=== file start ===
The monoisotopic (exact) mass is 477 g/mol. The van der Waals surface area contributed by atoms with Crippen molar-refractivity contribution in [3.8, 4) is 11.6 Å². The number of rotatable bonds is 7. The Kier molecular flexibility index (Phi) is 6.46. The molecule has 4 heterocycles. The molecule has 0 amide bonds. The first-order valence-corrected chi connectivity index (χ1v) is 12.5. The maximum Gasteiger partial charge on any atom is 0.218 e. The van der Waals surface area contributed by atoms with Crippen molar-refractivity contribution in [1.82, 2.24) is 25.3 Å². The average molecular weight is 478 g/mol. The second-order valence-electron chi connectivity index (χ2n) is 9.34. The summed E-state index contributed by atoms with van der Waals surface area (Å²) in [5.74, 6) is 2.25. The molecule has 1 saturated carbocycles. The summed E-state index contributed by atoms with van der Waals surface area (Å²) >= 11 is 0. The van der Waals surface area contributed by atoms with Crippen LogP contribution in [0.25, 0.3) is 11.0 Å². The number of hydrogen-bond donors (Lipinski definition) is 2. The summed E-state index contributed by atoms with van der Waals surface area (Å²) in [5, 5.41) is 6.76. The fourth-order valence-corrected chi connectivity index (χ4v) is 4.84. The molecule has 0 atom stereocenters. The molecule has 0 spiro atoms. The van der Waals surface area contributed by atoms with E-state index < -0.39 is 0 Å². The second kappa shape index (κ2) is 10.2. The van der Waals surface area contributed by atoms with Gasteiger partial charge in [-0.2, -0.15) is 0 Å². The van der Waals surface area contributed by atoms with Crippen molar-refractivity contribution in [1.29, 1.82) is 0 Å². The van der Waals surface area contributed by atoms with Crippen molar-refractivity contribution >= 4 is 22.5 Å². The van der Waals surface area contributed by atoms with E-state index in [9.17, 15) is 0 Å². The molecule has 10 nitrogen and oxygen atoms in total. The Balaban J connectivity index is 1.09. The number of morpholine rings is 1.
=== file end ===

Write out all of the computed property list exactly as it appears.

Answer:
The monoisotopic (exact) mass is 477 g/mol. The van der Waals surface area contributed by atoms with Crippen molar-refractivity contribution in [3.8, 4) is 11.6 Å². The number of rotatable bonds is 7. The Kier molecular flexibility index (Phi) is 6.46. The molecule has 4 heterocycles. The molecule has 0 amide bonds. The first-order valence-corrected chi connectivity index (χ1v) is 12.5. The maximum Gasteiger partial charge on any atom is 0.218 e. The van der Waals surface area contributed by atoms with Crippen molar-refractivity contribution in [1.82, 2.24) is 25.3 Å². The average molecular weight is 478 g/mol. The second-order valence-electron chi connectivity index (χ2n) is 9.34. The summed E-state index contributed by atoms with van der Waals surface area (Å²) in [5.74, 6) is 2.25. The molecule has 1 saturated carbocycles. The summed E-state index contributed by atoms with van der Waals surface area (Å²) >= 11 is 0. The van der Waals surface area contributed by atoms with Crippen LogP contribution in [0.25, 0.3) is 11.0 Å². The number of hydrogen-bond donors (Lipinski definition) is 2. The summed E-state index contributed by atoms with van der Waals surface area (Å²) in [5, 5.41) is 6.76. The fourth-order valence-corrected chi connectivity index (χ4v) is 4.84. The molecule has 0 atom stereocenters. The molecule has 0 spiro atoms. The van der Waals surface area contributed by atoms with E-state index < -0.39 is 0 Å². The second kappa shape index (κ2) is 10.2. The van der Waals surface area contributed by atoms with Gasteiger partial charge in [-0.2, -0.15) is 0 Å². The van der Waals surface area contributed by atoms with Crippen molar-refractivity contribution in [1.29, 1.82) is 0 Å². The van der Waals surface area contributed by atoms with Crippen molar-refractivity contribution >= 4 is 22.5 Å². The van der Waals surface area contributed by atoms with E-state index in [9.17, 15) is 0 Å². The molecule has 10 nitrogen and oxygen atoms in total. The Balaban J connectivity index is 1.09. The number of morpholine rings is 1.